Henry VIII as King David
Miniature of Henry VIII in his bedchamber, from the Henry VIII Psalter, London, c. 1540, Royal 2 A. xvi, f. 3
The illustrations that Henry VIII commissioned in a Psalter (Royal 2 A. xvi) for his own use c. 1540 demonstrate that he saw himself as a king in the tradition of the biblical King David. In the Psalter's opening portrait (above), Henry is shown seated in a chair in his bedchamber holding an open book and looking out at the viewer, who was, of course, originally Henry himself. Henry was forty-nine when the manuscript was created, and in this image he looks his age. It is not too fanciful to see the open book that the King holds as a representation of this very Psalter, the red binding of which survives, albeit in a rather worn state. This portrait occurs at the beginning of Psalm 1, the location in a Psalter where an image of King David was traditional.
The King commissioned the Psalter from Jean Mallard, who signed his name in the dedicatory preface as the King's poet, and who wrote out the Psalms in a beautifully clear script of the type known as humanistic. Mallard may have painted the portrait and the three others in the book that also feature Henry as David, one with Goliath (Psalm 26, f. 30), another with David's harp (Psalm 52, f. 63v; see below), and another in prayer (Psalm 68, f. 79).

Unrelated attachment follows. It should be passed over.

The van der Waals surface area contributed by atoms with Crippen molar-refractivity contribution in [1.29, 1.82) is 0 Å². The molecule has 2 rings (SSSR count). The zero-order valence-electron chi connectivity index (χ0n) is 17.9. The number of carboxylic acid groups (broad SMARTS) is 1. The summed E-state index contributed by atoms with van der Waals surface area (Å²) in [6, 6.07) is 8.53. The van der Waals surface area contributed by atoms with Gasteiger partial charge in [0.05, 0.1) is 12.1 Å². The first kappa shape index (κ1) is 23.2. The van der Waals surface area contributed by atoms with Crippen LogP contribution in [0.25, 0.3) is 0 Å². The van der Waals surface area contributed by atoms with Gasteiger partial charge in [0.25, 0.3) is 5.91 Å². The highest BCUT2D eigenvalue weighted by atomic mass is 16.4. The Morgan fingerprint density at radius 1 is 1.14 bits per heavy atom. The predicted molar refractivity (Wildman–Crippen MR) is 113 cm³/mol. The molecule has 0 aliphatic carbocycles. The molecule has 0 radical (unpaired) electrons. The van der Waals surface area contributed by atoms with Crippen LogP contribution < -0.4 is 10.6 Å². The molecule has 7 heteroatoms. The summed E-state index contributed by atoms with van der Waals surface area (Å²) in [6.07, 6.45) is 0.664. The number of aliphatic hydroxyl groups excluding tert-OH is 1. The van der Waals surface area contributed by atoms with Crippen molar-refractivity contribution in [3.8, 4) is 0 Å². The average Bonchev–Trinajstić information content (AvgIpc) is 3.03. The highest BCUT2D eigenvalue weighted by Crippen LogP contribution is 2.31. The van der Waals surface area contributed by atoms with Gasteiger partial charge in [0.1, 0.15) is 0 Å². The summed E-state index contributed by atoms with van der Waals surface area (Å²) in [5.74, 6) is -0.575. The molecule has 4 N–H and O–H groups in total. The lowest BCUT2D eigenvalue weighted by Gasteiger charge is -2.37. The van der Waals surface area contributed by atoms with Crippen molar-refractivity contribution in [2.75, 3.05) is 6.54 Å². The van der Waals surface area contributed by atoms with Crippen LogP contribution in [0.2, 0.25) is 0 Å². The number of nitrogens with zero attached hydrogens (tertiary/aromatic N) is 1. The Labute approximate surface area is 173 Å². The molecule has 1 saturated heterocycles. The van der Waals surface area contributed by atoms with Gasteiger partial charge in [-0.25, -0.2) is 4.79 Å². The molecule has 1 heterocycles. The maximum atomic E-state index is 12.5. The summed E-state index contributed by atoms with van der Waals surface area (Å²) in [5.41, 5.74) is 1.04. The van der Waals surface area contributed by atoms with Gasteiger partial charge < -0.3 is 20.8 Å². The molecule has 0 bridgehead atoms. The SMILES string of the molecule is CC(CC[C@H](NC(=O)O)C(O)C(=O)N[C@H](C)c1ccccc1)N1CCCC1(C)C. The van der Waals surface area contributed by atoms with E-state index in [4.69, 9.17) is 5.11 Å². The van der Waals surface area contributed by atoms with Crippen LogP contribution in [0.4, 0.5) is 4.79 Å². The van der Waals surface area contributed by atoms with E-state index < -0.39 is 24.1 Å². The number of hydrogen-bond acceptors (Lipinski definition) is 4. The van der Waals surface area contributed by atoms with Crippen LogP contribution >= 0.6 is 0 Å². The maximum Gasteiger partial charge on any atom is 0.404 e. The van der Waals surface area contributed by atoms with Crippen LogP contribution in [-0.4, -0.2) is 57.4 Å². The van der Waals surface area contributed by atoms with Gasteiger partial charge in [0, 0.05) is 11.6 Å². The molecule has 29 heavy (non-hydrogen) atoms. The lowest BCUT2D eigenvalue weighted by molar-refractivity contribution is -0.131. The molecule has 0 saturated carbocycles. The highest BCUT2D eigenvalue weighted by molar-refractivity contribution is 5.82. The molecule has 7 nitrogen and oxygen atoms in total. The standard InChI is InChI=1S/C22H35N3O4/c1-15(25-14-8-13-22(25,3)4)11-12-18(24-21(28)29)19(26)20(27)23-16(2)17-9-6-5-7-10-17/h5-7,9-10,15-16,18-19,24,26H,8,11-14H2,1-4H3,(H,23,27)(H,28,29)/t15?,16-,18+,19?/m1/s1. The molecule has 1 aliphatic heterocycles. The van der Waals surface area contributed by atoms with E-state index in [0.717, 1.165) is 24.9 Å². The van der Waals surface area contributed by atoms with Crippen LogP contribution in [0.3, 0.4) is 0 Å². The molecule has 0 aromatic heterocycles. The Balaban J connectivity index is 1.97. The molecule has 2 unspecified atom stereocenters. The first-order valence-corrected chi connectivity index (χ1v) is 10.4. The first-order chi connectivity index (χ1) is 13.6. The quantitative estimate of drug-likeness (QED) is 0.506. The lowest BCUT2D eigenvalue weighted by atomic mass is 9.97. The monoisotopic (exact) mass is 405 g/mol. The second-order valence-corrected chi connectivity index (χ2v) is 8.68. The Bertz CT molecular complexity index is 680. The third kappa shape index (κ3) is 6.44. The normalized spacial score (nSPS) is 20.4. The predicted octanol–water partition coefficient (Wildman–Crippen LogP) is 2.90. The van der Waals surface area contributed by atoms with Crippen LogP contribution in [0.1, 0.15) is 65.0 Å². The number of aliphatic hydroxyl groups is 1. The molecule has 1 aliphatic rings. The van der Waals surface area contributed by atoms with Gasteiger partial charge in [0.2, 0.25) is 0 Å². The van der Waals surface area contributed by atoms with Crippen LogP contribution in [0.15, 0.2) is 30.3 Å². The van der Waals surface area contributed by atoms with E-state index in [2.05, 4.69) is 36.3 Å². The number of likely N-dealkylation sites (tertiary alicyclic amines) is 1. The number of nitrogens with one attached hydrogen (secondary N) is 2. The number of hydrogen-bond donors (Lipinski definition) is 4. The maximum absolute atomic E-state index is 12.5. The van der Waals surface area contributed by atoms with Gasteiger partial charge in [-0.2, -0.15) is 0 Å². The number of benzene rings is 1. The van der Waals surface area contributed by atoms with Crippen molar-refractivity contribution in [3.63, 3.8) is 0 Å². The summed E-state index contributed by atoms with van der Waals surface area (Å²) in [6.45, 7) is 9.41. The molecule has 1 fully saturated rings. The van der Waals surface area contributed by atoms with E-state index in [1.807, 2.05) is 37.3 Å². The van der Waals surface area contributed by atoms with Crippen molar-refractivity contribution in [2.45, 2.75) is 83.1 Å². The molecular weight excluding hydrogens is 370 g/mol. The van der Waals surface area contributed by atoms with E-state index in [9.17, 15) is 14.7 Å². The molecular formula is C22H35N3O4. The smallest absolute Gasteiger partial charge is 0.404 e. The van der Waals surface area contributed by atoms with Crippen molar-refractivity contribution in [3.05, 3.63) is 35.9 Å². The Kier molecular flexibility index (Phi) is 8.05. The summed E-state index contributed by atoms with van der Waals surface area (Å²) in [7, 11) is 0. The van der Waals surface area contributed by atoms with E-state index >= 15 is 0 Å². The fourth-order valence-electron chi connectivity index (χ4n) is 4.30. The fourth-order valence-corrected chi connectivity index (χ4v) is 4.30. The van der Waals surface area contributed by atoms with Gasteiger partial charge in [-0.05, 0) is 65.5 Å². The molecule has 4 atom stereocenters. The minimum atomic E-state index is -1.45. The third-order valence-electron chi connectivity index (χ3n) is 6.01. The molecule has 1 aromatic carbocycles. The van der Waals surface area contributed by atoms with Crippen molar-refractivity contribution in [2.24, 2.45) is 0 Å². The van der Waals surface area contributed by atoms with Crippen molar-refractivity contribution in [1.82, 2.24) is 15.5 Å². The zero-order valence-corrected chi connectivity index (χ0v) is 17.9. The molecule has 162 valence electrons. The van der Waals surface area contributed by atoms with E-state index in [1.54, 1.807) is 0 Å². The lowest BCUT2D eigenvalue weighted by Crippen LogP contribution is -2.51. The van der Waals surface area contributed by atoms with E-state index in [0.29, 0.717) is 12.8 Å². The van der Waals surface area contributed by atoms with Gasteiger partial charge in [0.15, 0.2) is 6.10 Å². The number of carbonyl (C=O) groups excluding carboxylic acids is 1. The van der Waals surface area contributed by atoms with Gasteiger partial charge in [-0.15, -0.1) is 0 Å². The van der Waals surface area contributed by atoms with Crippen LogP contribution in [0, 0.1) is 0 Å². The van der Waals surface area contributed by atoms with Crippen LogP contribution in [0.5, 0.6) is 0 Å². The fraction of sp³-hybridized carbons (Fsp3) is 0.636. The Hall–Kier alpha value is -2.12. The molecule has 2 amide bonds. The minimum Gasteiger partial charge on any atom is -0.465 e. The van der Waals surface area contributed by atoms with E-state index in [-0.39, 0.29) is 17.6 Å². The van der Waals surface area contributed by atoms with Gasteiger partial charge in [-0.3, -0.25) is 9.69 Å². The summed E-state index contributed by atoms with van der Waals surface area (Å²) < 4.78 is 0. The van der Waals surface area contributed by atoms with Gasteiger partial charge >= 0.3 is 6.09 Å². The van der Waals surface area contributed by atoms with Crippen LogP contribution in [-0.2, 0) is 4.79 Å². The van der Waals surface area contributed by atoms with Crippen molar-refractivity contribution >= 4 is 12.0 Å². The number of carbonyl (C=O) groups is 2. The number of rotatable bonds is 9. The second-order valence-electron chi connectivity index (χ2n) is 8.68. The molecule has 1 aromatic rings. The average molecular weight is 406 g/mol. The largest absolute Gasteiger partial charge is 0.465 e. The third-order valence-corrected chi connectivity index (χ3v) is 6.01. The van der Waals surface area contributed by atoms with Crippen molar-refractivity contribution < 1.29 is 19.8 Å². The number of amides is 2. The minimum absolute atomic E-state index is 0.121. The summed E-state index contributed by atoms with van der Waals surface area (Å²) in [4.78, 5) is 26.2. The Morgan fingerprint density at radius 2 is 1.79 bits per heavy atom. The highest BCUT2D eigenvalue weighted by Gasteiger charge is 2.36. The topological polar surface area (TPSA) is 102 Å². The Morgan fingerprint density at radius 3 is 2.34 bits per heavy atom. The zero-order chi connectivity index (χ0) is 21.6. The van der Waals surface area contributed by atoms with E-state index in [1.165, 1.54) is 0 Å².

Detail of a miniature of Henry VIII as King David, holding a harp, with his court jester, William Somer (or Sommers), from the Henry VIII Psalter, London, c. 1540, Royal 2 A. xvi, f. 63v
By this period it would have been unusual to choose to create a manuscript Psalter in Latin, rather than the more popular Book of Hours. Perhaps the opportunity for a direct alignment between Henry VIII and King David could account, in part, for the commissioning of such a personalised copy of the text.
That Henry VIII used this manuscript is clear from extensive Latin annotations in his own hand, including the marginal note reproduced on f. 3 (top). This note reads 'N[ota] quis sit beat[us]' ('Note who is blessed'). This is a reference to the text of Psalm 1 which reads, in part, 'Blessed is the man who hath not walked in the counsel of the ungodly... his will is in the law of the Lord, on on his law he shall meditate day and night.' Henry wrote this during the height of the Protestant Reformation, and clearly included himself among the ranks of the most blessed.
The Psalter of Henry VIII is currently on display in the British Library's exhibition Royal Manuscripts: The Genius of Illumination, and is digitised in full in the Catalogue of Illuminated Manuscripts. It is also available for download as part of the Library's eBook Treasures; with a special price of Â£7.99 (normally Â£9.99) through 20 January; so if you are interested, it may be best to hurry!
- Royal project team